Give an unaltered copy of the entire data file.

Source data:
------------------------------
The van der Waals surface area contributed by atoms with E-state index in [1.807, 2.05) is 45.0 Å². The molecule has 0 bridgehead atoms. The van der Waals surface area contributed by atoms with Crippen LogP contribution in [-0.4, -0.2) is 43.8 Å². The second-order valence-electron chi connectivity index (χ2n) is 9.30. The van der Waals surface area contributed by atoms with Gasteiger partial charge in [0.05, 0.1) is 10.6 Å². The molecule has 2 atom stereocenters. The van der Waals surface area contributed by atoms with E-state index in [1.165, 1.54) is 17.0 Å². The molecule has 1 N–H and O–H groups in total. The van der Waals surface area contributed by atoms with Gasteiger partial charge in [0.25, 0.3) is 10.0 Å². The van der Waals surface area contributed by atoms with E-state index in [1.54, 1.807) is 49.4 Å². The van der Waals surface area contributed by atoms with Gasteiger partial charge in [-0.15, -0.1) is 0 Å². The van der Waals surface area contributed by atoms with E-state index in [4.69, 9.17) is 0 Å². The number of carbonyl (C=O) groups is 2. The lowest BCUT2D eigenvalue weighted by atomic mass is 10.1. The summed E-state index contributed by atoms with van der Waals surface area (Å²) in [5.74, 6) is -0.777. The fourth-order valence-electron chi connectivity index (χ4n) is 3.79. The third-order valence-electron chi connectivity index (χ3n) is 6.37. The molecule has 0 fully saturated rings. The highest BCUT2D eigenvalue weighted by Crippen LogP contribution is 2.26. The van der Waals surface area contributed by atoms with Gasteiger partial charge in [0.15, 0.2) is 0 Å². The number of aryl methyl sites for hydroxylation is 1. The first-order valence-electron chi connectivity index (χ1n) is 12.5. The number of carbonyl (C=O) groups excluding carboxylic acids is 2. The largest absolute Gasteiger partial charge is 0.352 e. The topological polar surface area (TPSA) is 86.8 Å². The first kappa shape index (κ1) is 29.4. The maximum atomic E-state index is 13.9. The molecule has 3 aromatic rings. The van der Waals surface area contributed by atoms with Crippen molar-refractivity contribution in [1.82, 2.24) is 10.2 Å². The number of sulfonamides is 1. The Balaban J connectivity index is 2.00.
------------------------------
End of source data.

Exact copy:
The van der Waals surface area contributed by atoms with E-state index in [1.807, 2.05) is 45.0 Å². The molecule has 0 bridgehead atoms. The van der Waals surface area contributed by atoms with Crippen LogP contribution in [-0.4, -0.2) is 43.8 Å². The second-order valence-electron chi connectivity index (χ2n) is 9.30. The van der Waals surface area contributed by atoms with Gasteiger partial charge in [0.05, 0.1) is 10.6 Å². The molecule has 2 atom stereocenters. The van der Waals surface area contributed by atoms with E-state index in [1.165, 1.54) is 17.0 Å². The molecule has 1 N–H and O–H groups in total. The van der Waals surface area contributed by atoms with Gasteiger partial charge in [0.25, 0.3) is 10.0 Å². The van der Waals surface area contributed by atoms with E-state index in [1.54, 1.807) is 49.4 Å². The van der Waals surface area contributed by atoms with Gasteiger partial charge in [-0.15, -0.1) is 0 Å². The van der Waals surface area contributed by atoms with E-state index in [4.69, 9.17) is 0 Å². The number of carbonyl (C=O) groups is 2. The lowest BCUT2D eigenvalue weighted by atomic mass is 10.1. The summed E-state index contributed by atoms with van der Waals surface area (Å²) in [5.74, 6) is -0.777. The fourth-order valence-electron chi connectivity index (χ4n) is 3.79. The third-order valence-electron chi connectivity index (χ3n) is 6.37. The molecule has 0 fully saturated rings. The highest BCUT2D eigenvalue weighted by Crippen LogP contribution is 2.26. The van der Waals surface area contributed by atoms with Gasteiger partial charge in [0.15, 0.2) is 0 Å². The number of aryl methyl sites for hydroxylation is 1. The first-order valence-electron chi connectivity index (χ1n) is 12.5. The number of carbonyl (C=O) groups excluding carboxylic acids is 2. The largest absolute Gasteiger partial charge is 0.352 e. The topological polar surface area (TPSA) is 86.8 Å². The first kappa shape index (κ1) is 29.4. The maximum atomic E-state index is 13.9. The molecule has 3 aromatic rings. The van der Waals surface area contributed by atoms with Crippen molar-refractivity contribution in [1.82, 2.24) is 10.2 Å². The number of sulfonamides is 1. The Balaban J connectivity index is 2.00.